Welcome to my page on pineapples!

    I started growing pineapples several years ago. I never actually thought that I would ever actually get any fruit from one, I just thought it would be cool to have one. Now, after three years, I have three large plants, one medium plant, and one second-generation plant. I have also given away about four or five plants. They are very easy to grow.

    When you buy a pineapple from the store, cut the green top off, and carefully trim off ALL of the fruit. Then peel off about 1/2 inch of the green leaves on the bottom. You can let the top dry for a few days, or, like I do, put it in a coffee mug of water. I use a coffee mug because the leaves of the pineapple (I guess that is the correct term) will suspend it with the bottom of the plant about halfway into the mug. Keep the mug filled with water, and the pineapple should start rooting. After the plant has a good mass of roots, I plant them. You can start them in a small pot, or you can start them in a pot that will be large enough for them to grow to full sized in (about 18 inches across and the same deep).

    For a long time I did not water my first plant every week, and it grew rather slowly. Then I started watering them every week, and in very hot weather, twice a week. now they are all growing very well.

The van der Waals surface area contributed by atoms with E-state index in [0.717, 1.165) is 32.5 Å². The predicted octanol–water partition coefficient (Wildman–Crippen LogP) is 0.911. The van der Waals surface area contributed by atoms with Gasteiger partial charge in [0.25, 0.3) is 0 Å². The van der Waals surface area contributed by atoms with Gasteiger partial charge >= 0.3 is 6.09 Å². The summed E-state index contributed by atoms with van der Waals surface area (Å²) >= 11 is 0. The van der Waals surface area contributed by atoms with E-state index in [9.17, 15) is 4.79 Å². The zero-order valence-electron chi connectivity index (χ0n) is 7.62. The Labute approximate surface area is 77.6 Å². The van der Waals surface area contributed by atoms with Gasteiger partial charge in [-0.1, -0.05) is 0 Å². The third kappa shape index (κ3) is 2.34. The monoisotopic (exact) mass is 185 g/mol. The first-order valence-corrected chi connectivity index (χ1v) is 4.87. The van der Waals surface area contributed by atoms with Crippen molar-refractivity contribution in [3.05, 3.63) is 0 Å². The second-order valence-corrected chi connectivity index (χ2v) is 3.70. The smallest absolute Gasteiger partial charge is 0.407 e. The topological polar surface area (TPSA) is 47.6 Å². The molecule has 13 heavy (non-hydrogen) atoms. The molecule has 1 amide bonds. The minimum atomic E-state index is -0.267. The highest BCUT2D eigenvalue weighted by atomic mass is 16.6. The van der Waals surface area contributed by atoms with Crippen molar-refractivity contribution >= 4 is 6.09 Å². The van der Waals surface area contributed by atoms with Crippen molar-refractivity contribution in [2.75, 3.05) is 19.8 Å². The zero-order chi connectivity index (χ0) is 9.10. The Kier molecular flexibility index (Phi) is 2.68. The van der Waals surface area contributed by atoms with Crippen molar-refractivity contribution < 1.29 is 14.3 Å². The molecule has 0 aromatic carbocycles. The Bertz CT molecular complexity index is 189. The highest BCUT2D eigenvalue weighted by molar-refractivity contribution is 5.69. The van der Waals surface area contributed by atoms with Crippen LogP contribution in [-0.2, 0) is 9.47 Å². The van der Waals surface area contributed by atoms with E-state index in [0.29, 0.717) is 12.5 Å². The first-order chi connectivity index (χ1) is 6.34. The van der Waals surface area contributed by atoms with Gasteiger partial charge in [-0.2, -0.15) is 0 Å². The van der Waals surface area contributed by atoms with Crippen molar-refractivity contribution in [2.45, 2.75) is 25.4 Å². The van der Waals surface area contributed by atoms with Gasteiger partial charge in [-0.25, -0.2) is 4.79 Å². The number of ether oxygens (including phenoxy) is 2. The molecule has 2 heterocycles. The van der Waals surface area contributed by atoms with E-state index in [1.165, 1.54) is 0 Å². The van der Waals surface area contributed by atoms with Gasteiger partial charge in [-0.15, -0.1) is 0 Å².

I think I have two different types of pineapples, as three of the plants look the same, but one has very different colored leaves.

    Since pineapples take in most of their nutrients during warm weather through their leaves, I also mist them once every two weeks with a light formulae of miracle grow. When the weather is cooler, the plants get more of their nutrients through their roots, so it is important fertalize them with a normal solution of plant food once a month or so.

    It will take the plants two to three years to reach maturity, and then they will start producing fruit. It takes the fruit between four to eight months to reach maturity, depending on the weather. I currently live in southern California, and although it doesn't get really cold during the winter, it does cool down enough for the plants to grow much slower.

    If you have a pineapple plant that is several years old that has not produced fruit, I have heard that you can take a ripe apple, stick it into the center of the plant (gently as to not break the leafs), and enclose the entire plant in a black garbage bag for several days, and it should produce fruit.

I have quite a few people email me with comments (thanks!) so I have decided to try something. If you have pictures of your pineapple plants and/or fruit and you want to share them, email them to me and I will put them on this page so everyone can see them. Include any other info you want me to include (for example, your name and where you live). My email address is wierdling @ gmail.com (make sure to remove the spaces, had to do that to defeat email harvesters).
Also, feel free to link to this page on your page if you want (this is the url for this page: link ).